Spells of dizziness may mean that you're in good shape


March 31, 1992|By Dr. Gabe Mirkin | Dr. Gabe Mirkin,United Feature Syndicate

Barry came to me recently complaining he'd experienced dizziness upon standing up quickly after a workout. He couldn't understand how this could happen; he is a well-conditioned, healthy athlete.

Since his cardiogram and physical examination were normal, his diagnosis was orthostatic hypotension, or low blood pressure occurring as you stand up from a sitting position. Although the condition can be alarming, it is usually harmless. Surprisingly, being in good physical condition increases your chance of developing orthostatic hypotension.

The better shape you're in, the slower your heartbeats. Athletes often have resting heart rates of fewer than 60 beats a minute; for non-athletes it may be more than 70 beats a minute. Athletic training makes the heart stronger so it can pump more blood with each beat, so it doesn't have to beat as often to supply the body with blood.

When you rise from lying to sitting or from sitting to standing, gravity briefly reduces the flow of blood to your head. It may take one or two seconds for a well-conditioned, slow-beating healthy heart to pump blood back up to your head to end the temporary lower blood pressure.

If standing up makes you feel dizzy and weak or causes you to see black spots before your eyes, try getting up more slowly.

Orthostatic hypotension can be aggravated by dehydration, which reduces your blood volume, so the symptoms are more common after hot-weather workouts. Be sure to drink plenty of fluids before, during and after exercise.

If rising slowly and drinking fluids doesn't prevent the symptoms, see your doctor. Orthostatic hypotension can signal more serious problems, such as heart disease or anemia.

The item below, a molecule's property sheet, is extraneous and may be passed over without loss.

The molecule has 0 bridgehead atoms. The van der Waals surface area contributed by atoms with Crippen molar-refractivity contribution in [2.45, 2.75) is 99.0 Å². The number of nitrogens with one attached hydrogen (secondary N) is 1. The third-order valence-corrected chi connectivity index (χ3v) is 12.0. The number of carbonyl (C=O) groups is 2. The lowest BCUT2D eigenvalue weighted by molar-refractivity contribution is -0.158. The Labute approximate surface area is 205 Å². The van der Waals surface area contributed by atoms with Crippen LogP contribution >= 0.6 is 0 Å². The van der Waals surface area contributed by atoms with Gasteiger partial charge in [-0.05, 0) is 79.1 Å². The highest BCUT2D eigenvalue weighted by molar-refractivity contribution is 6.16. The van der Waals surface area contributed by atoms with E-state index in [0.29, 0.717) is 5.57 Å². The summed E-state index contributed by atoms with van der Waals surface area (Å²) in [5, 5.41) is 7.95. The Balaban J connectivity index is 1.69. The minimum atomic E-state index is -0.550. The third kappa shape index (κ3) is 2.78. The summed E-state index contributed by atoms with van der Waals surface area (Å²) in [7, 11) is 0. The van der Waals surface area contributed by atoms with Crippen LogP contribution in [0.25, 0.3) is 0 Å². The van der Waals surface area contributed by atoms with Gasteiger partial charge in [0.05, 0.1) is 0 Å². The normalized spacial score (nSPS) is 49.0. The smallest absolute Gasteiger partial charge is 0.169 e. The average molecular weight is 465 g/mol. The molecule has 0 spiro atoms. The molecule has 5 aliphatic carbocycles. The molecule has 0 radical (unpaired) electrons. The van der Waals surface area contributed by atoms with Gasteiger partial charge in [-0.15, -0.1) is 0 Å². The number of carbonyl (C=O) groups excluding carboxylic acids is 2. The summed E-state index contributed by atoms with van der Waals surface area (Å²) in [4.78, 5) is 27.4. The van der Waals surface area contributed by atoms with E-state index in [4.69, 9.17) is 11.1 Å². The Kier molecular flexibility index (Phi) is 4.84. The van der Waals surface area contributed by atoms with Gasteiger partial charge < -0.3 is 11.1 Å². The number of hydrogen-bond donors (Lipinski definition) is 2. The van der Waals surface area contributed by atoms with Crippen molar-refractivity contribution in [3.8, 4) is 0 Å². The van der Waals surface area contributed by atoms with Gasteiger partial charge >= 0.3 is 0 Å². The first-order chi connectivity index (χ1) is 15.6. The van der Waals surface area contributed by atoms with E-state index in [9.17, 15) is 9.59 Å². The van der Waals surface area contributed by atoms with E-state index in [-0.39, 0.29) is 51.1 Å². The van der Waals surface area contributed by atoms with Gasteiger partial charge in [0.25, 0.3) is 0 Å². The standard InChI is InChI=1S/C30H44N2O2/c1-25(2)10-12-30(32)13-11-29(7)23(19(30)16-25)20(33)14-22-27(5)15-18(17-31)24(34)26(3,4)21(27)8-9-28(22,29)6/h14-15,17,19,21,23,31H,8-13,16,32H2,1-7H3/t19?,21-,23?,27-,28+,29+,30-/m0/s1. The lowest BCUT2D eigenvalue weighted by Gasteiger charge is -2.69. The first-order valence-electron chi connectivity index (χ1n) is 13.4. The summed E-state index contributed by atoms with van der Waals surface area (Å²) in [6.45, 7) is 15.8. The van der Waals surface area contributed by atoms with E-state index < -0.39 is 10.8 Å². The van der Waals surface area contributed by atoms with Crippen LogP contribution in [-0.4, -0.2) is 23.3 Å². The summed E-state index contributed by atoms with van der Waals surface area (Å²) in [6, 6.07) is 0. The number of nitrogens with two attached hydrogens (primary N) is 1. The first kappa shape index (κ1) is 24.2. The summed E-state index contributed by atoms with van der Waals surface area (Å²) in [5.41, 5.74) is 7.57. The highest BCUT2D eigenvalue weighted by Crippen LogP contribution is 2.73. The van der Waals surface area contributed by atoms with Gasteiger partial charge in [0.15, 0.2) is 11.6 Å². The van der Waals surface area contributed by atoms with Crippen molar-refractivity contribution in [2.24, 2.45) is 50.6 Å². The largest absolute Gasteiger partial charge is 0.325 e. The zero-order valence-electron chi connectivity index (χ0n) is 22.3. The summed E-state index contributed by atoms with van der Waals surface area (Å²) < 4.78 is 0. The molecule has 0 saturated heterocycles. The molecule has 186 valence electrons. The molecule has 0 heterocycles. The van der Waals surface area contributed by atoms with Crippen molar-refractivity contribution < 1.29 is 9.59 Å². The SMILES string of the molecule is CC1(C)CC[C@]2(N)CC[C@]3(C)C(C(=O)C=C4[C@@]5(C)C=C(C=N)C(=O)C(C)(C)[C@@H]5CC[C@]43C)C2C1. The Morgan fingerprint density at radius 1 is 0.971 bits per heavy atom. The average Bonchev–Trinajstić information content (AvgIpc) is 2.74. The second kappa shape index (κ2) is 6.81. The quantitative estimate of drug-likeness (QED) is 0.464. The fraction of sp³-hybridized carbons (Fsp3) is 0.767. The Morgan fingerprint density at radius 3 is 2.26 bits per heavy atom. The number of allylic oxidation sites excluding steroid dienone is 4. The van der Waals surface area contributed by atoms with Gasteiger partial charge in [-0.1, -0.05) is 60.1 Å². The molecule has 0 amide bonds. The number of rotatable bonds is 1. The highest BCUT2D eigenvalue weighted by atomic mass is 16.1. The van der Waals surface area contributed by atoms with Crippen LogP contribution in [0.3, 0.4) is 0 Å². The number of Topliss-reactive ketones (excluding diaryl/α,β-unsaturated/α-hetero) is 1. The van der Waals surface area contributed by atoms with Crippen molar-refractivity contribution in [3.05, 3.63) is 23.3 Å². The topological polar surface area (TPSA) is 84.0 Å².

Q: What is the best way to treat tendinitis?

A: Tendinitis is damage to a tendon, making its fibers swell. The pain of tendinitis is more intense when you first get up in the morning and lessens during the day as you use the affected tendon. When you begin to work out, though, your injured tendon will be extremely painful. Then, as you continue to exercise, the pain will subside.

Common forms of tendinitis include: Achilles, in the back of your lower leg, in running sports (basketball, football, soccer, track); the shoulder in baseball and swimming; the elbow in tennis.

Treatment is the same. When you first feel pain in a tendon, stop exercising that part of your body until you don't feel pain when you use it. Steroid injections can reduce swelling and pain

temporarily, but they do not increase the rate of healing. They also weaken the tendon and make it more susceptible to tearing -- if you continue to exercise.

Dr. Mirkin is a practicing physician in Silver Spring specializing in TC sports medicine and nutrition.

Baltimore Sun Articles
Please note the green-lined linked article text has been applied commercially without any involvement from our newsroom editors, reporters or any other editorial staff.